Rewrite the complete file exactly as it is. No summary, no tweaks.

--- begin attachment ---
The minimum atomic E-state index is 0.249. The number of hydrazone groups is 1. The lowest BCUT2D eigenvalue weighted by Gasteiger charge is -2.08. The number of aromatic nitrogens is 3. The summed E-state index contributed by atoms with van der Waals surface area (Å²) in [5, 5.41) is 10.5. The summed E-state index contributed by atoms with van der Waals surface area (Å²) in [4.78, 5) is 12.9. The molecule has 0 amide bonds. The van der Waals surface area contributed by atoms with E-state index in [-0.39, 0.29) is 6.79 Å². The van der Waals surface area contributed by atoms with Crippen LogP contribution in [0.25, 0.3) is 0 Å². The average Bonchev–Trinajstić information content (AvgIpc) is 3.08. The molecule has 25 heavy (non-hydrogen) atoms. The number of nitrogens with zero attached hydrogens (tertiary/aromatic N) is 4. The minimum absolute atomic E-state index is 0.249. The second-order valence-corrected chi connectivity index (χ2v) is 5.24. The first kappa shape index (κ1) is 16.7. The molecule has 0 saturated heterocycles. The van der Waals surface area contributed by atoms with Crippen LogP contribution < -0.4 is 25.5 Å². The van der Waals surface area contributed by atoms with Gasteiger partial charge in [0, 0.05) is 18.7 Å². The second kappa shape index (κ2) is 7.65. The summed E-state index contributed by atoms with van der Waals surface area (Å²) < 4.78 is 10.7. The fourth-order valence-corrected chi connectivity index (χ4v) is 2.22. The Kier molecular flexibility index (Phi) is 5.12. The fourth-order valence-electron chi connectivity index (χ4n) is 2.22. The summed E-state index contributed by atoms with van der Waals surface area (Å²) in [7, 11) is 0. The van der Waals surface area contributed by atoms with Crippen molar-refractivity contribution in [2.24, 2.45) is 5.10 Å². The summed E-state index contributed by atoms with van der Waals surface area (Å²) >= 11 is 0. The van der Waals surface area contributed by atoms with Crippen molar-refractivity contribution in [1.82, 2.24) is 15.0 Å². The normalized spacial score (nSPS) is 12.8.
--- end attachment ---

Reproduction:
The minimum atomic E-state index is 0.249. The number of hydrazone groups is 1. The lowest BCUT2D eigenvalue weighted by Gasteiger charge is -2.08. The number of aromatic nitrogens is 3. The summed E-state index contributed by atoms with van der Waals surface area (Å²) in [5, 5.41) is 10.5. The summed E-state index contributed by atoms with van der Waals surface area (Å²) in [4.78, 5) is 12.9. The molecule has 0 amide bonds. The van der Waals surface area contributed by atoms with E-state index in [-0.39, 0.29) is 6.79 Å². The van der Waals surface area contributed by atoms with Crippen LogP contribution in [0.25, 0.3) is 0 Å². The average Bonchev–Trinajstić information content (AvgIpc) is 3.08. The molecule has 25 heavy (non-hydrogen) atoms. The number of nitrogens with zero attached hydrogens (tertiary/aromatic N) is 4. The minimum absolute atomic E-state index is 0.249. The second-order valence-corrected chi connectivity index (χ2v) is 5.24. The first kappa shape index (κ1) is 16.7. The molecule has 0 saturated heterocycles. The van der Waals surface area contributed by atoms with Crippen LogP contribution < -0.4 is 25.5 Å². The van der Waals surface area contributed by atoms with Gasteiger partial charge in [0, 0.05) is 18.7 Å². The second kappa shape index (κ2) is 7.65. The summed E-state index contributed by atoms with van der Waals surface area (Å²) < 4.78 is 10.7. The fourth-order valence-corrected chi connectivity index (χ4v) is 2.22. The Kier molecular flexibility index (Phi) is 5.12. The fourth-order valence-electron chi connectivity index (χ4n) is 2.22. The summed E-state index contributed by atoms with van der Waals surface area (Å²) in [7, 11) is 0. The van der Waals surface area contributed by atoms with Crippen molar-refractivity contribution in [2.24, 2.45) is 5.10 Å². The summed E-state index contributed by atoms with van der Waals surface area (Å²) >= 11 is 0. The van der Waals surface area contributed by atoms with Crippen molar-refractivity contribution in [1.82, 2.24) is 15.0 Å². The normalized spacial score (nSPS) is 12.8.